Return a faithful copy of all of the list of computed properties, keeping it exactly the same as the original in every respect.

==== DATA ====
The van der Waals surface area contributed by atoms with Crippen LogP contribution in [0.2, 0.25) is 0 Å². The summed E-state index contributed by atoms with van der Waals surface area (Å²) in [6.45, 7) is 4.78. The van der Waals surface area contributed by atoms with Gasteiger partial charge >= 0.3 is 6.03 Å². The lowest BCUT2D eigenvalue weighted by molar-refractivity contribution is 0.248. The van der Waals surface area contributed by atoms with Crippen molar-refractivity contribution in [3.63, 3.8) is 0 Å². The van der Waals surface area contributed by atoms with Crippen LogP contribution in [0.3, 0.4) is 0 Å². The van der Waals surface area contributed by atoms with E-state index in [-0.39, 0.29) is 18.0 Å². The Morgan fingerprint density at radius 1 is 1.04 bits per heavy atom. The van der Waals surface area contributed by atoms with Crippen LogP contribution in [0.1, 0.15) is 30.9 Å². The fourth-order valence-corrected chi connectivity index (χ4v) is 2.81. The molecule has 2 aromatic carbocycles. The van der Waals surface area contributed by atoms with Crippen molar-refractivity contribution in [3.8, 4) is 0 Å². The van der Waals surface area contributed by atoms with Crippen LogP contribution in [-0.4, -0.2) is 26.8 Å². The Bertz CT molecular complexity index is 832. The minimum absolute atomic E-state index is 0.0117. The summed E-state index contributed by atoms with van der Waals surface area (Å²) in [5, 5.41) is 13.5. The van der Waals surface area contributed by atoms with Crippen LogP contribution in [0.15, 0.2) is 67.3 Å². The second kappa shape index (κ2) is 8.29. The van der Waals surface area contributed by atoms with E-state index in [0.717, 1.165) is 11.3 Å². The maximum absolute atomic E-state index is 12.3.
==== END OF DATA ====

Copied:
The van der Waals surface area contributed by atoms with Crippen LogP contribution in [0.2, 0.25) is 0 Å². The summed E-state index contributed by atoms with van der Waals surface area (Å²) in [6.45, 7) is 4.78. The van der Waals surface area contributed by atoms with Gasteiger partial charge >= 0.3 is 6.03 Å². The lowest BCUT2D eigenvalue weighted by molar-refractivity contribution is 0.248. The van der Waals surface area contributed by atoms with Crippen molar-refractivity contribution in [3.63, 3.8) is 0 Å². The van der Waals surface area contributed by atoms with Crippen LogP contribution in [0.3, 0.4) is 0 Å². The van der Waals surface area contributed by atoms with E-state index in [-0.39, 0.29) is 18.0 Å². The Morgan fingerprint density at radius 1 is 1.04 bits per heavy atom. The van der Waals surface area contributed by atoms with Crippen LogP contribution in [0.1, 0.15) is 30.9 Å². The fourth-order valence-corrected chi connectivity index (χ4v) is 2.81. The molecule has 2 aromatic carbocycles. The van der Waals surface area contributed by atoms with Crippen molar-refractivity contribution in [3.8, 4) is 0 Å². The van der Waals surface area contributed by atoms with Crippen LogP contribution in [-0.4, -0.2) is 26.8 Å². The Bertz CT molecular complexity index is 832. The minimum absolute atomic E-state index is 0.0117. The summed E-state index contributed by atoms with van der Waals surface area (Å²) in [5, 5.41) is 13.5. The van der Waals surface area contributed by atoms with Crippen LogP contribution in [0.15, 0.2) is 67.3 Å². The second kappa shape index (κ2) is 8.29. The van der Waals surface area contributed by atoms with E-state index in [0.717, 1.165) is 11.3 Å². The maximum absolute atomic E-state index is 12.3.